Hoarding in obsessive-compulsive disorder: results from the OCD Collaborative Genetics Study.

TitleHoarding in obsessive-compulsive disorder: results from the OCD Collaborative Genetics Study.
Publication TypeJournal Article
Year of Publication2007
AuthorsSamuels, JF, Bienvenu JO, Pinto A, Fyer AJ, McCracken JT, Rauch SL, Murphy DL, Grados MA, Greenberg BD, Knowles JA, Piacentini J, Cannistraro PA, Cullen B, Riddle MA, Rasmussen SA, Pauls DL, Willour VL, Shugart YY, Liang K-Y, Hoehn-Saric R, Nestadt G
JournalBehaviour research and therapy
Volume45
Issue4
Pagination673-86
Date Published2007 Apr
ISSN0005-7967
KeywordsAdolescent, Adult, Aged, Aged, 80 and over, Child, Compulsive Behavior, Decision Making, Female, Genetic Predisposition to Disease, Humans, Male, Middle Aged, Obsessive-Compulsive Disorder, Personality, Psychiatric Status Rating Scales
Abstract

Hoarding behavior occurs frequently in obsessive-compulsive disorder (OCD). Results from previous studies suggest that individuals with OCD who have hoarding symptoms are clinically different than non-hoarders and may represent a distinct clinical group. In the present study, we compared 235 hoarding to 389 non-hoarding participants, all of whom had OCD, collected in the course of the OCD Collaborative Genetics Study. We found that, compared to non-hoarding individuals, hoarders were more likely to have symmetry obsessions and repeating, counting, and ordering compulsions; poorer insight; more severe illness; difficulty initiating or completing tasks; and indecision. Hoarders had a greater prevalence of social phobia and generalized anxiety disorder. Hoarders also had a greater prevalence of obsessive-compulsive and dependent personality disorders. Five personality traits were independently associated with hoarding: miserliness, preoccupation with details, difficulty making decisions, odd behavior or appearance, and magical thinking. Hoarding and indecision were more prevalent in the relatives of hoarding than of non-hoarding probands. Hoarding in relatives was associated with indecision in probands, independently of proband hoarding status. The findings suggest that hoarding behavior may help differentiate a distinct clinical subgroup of people with OCD and may aggregate in some OCD families. Indecision may be a risk factor for hoarding in these families.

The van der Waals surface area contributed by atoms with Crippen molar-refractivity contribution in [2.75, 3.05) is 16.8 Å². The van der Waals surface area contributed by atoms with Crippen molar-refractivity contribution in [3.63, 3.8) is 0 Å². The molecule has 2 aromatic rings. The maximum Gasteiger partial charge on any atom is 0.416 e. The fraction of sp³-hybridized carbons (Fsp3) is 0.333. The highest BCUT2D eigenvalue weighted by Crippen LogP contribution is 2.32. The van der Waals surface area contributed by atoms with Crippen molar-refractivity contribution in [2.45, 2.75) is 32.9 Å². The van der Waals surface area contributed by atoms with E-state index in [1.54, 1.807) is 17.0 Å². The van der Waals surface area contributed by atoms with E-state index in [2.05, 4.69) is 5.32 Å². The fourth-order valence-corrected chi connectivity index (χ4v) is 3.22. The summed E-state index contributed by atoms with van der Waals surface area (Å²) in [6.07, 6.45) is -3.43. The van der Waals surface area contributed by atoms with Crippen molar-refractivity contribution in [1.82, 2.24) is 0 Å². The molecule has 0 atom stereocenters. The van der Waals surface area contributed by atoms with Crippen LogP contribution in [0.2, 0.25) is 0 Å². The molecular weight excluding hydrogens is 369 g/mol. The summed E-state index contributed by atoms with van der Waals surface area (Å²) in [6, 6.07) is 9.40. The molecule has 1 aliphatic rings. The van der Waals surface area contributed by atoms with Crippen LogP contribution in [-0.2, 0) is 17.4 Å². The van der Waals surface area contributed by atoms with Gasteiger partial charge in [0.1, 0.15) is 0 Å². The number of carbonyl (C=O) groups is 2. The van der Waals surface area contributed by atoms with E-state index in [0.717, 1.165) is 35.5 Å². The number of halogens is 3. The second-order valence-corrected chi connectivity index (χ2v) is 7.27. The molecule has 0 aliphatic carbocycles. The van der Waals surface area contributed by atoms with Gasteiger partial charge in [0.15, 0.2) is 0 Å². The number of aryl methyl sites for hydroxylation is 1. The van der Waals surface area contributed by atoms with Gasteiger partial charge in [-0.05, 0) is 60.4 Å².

DOI10.1016/j.brat.2011.06.001
Alternate JournalBehav Res Ther